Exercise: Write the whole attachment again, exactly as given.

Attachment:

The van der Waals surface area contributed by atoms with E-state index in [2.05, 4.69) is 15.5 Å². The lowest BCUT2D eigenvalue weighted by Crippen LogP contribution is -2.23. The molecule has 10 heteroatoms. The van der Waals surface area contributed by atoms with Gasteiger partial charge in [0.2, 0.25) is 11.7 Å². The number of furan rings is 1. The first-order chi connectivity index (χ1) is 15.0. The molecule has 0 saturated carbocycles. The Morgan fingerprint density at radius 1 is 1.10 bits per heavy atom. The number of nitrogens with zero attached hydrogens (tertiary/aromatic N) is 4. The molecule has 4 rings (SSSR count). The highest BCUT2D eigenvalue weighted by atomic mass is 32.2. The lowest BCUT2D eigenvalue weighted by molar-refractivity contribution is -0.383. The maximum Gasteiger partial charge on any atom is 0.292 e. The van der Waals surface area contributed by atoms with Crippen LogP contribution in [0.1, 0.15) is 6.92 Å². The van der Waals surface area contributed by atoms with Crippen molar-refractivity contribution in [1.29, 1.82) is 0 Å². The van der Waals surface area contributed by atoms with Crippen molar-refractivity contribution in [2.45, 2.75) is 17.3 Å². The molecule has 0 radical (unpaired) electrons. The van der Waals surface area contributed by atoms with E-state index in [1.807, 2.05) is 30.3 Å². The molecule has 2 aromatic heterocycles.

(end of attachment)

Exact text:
The van der Waals surface area contributed by atoms with E-state index in [2.05, 4.69) is 15.5 Å². The lowest BCUT2D eigenvalue weighted by Crippen LogP contribution is -2.23. The molecule has 10 heteroatoms. The van der Waals surface area contributed by atoms with Gasteiger partial charge in [0.2, 0.25) is 11.7 Å². The number of furan rings is 1. The first-order chi connectivity index (χ1) is 15.0. The molecule has 0 saturated carbocycles. The Morgan fingerprint density at radius 1 is 1.10 bits per heavy atom. The number of nitrogens with zero attached hydrogens (tertiary/aromatic N) is 4. The molecule has 4 rings (SSSR count). The highest BCUT2D eigenvalue weighted by atomic mass is 32.2. The lowest BCUT2D eigenvalue weighted by molar-refractivity contribution is -0.383. The maximum Gasteiger partial charge on any atom is 0.292 e. The van der Waals surface area contributed by atoms with Crippen LogP contribution in [0.1, 0.15) is 6.92 Å². The van der Waals surface area contributed by atoms with Crippen molar-refractivity contribution in [1.29, 1.82) is 0 Å². The van der Waals surface area contributed by atoms with Crippen molar-refractivity contribution in [2.45, 2.75) is 17.3 Å². The molecule has 0 radical (unpaired) electrons. The van der Waals surface area contributed by atoms with E-state index in [1.807, 2.05) is 30.3 Å². The molecule has 2 aromatic heterocycles.